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Old 02-01-2011, 08:29 PM   #9
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Is it possible that without treatment ich goes away?

When I got home today I took this picture and most of the spots have disappeared.

The pet store owner just told me that ich is in every tank no matter what and only affects stressed fish. Currently my other fish are not showing any signs of ich.

He also said that if it is ich that he would put the "infected" fish back in the tank and treat the entire tank. He also recommended that during the treatment I should remove the carbon filter.
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Old 02-01-2011, 09:12 PM   #10
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That wave of the parasite has probably burst through the fish and is now free swimming looking for a fish to land on and reproduce again. If you research the Ich life cycle you'll see why this happened.
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Old 02-01-2011, 09:29 PM   #11
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Should I put back the obviously infected Molly and treat the entire tank? Is there a way (other than purchasing a different heater) to raise the tank water. It is currently have 78-79 degrees and never deviates from that.

I can slowly intoduce warmer water into the tank from the tap (conditioned obviously) but it will eventually cool down to normal levels.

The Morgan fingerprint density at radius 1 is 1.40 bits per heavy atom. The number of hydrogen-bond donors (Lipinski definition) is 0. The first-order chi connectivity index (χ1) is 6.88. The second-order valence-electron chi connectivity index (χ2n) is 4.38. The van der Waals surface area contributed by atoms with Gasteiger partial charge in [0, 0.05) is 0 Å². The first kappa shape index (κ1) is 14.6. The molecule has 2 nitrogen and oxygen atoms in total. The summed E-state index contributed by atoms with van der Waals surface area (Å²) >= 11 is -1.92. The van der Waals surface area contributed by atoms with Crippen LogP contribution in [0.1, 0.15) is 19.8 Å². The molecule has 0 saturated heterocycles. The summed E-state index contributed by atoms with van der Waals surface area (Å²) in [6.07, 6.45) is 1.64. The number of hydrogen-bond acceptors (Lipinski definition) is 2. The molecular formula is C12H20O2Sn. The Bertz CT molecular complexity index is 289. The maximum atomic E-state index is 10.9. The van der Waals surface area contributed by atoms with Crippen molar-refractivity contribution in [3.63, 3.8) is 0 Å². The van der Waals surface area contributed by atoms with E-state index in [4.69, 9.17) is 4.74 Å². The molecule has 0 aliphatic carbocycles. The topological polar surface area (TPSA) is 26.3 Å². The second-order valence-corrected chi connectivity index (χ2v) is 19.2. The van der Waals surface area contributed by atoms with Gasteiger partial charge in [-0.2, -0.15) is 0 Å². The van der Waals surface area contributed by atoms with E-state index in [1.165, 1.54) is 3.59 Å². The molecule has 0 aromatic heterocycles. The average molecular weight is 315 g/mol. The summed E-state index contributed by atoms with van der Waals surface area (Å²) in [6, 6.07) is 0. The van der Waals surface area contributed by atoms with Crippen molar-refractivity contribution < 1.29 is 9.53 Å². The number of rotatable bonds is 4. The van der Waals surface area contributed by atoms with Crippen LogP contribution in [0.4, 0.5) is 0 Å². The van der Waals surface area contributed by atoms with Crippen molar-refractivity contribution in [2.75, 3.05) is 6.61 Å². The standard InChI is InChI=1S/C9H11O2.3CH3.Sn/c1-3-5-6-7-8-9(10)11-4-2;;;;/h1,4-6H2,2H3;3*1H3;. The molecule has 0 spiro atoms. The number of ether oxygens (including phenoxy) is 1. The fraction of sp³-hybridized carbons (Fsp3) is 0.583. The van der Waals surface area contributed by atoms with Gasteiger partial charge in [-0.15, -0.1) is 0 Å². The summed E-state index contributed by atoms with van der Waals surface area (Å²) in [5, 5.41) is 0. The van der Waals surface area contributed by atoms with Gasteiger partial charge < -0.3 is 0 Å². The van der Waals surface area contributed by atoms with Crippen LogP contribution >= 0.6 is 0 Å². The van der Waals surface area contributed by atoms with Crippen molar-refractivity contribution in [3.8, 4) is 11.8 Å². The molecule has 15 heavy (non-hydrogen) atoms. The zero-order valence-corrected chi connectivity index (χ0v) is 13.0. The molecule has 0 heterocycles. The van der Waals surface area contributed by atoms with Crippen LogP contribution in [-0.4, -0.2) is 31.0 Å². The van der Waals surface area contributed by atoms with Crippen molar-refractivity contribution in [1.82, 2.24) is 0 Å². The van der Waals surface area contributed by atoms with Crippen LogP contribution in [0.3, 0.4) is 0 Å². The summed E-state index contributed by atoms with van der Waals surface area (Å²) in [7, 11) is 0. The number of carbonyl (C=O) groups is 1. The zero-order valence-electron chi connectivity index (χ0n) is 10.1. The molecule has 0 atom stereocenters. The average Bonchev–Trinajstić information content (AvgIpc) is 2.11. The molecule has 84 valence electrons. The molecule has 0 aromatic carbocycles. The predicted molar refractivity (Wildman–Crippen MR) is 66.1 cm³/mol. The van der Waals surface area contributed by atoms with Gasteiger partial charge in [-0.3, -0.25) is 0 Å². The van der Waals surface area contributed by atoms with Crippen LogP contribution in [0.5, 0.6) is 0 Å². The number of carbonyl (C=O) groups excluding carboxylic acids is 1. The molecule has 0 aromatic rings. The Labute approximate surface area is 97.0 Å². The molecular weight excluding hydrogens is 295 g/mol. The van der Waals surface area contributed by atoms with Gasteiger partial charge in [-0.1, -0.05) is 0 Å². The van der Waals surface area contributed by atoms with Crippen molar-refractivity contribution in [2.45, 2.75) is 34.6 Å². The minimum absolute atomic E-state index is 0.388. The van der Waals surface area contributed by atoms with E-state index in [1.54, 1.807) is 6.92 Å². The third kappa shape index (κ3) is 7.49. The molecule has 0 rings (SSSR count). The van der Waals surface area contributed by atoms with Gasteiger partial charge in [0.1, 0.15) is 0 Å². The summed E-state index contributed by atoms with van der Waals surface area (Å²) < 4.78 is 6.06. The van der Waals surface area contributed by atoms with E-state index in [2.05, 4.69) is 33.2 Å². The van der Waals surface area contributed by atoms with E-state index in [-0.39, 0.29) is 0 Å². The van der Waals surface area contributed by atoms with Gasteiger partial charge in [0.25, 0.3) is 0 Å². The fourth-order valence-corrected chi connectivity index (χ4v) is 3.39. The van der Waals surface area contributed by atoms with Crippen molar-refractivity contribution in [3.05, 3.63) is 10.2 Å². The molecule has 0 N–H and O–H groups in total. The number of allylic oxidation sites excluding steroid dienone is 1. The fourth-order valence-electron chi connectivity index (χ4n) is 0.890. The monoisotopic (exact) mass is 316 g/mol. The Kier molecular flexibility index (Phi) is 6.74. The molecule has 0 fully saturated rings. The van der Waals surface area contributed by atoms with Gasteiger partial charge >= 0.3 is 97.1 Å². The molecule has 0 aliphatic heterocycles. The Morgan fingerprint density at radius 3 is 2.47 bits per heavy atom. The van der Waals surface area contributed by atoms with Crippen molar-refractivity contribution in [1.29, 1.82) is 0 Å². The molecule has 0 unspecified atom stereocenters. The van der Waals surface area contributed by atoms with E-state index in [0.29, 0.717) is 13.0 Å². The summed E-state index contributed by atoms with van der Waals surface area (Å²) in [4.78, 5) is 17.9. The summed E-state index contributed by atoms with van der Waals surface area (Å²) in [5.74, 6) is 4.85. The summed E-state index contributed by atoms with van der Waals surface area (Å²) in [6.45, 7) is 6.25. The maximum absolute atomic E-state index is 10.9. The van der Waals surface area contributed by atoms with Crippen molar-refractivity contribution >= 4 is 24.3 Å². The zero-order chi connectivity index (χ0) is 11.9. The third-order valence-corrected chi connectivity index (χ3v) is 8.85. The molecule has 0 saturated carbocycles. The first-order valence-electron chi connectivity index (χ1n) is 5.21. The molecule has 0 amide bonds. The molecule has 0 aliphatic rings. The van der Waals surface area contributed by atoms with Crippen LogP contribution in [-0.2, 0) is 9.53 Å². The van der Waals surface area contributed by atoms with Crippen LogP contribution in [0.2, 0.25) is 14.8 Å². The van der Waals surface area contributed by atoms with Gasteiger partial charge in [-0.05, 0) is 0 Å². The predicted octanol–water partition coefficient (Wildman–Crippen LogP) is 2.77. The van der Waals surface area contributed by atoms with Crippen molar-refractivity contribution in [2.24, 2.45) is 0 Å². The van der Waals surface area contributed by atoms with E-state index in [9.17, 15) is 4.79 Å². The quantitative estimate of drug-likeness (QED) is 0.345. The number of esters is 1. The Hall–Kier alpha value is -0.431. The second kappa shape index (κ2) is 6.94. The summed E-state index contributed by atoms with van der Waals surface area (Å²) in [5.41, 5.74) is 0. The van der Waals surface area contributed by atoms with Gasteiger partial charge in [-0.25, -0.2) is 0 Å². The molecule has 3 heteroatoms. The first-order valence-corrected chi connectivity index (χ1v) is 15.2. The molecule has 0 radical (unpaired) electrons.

I found this artcle http://www.peteducation.com/article....+2160&aid=2421 which is a very good resource for ich.
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Old 02-01-2011, 10:02 PM   #12
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Some of that does not look like ich to me, the spots are too big. It looks like fungus, and fungus will get out of control and worse with heat. I would go get some Kordon's Ick-Attack and treat the tank ASAP. Make sure you remove the carbon.

Tell the pet store owner he is wrong, ich is not always present. Ich has to have a host. It might always be present in his tanks if he doesn't get rid of it.
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Old 02-01-2011, 11:39 PM   #13
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Well I took the fish down to the Pet's Store (not that I don't trust you guys, but sometimes the picture doesn't do it justice). He immediatly said, "Oh that's ich. I have this stuff you can use to treat it without increasing the heat of the tank."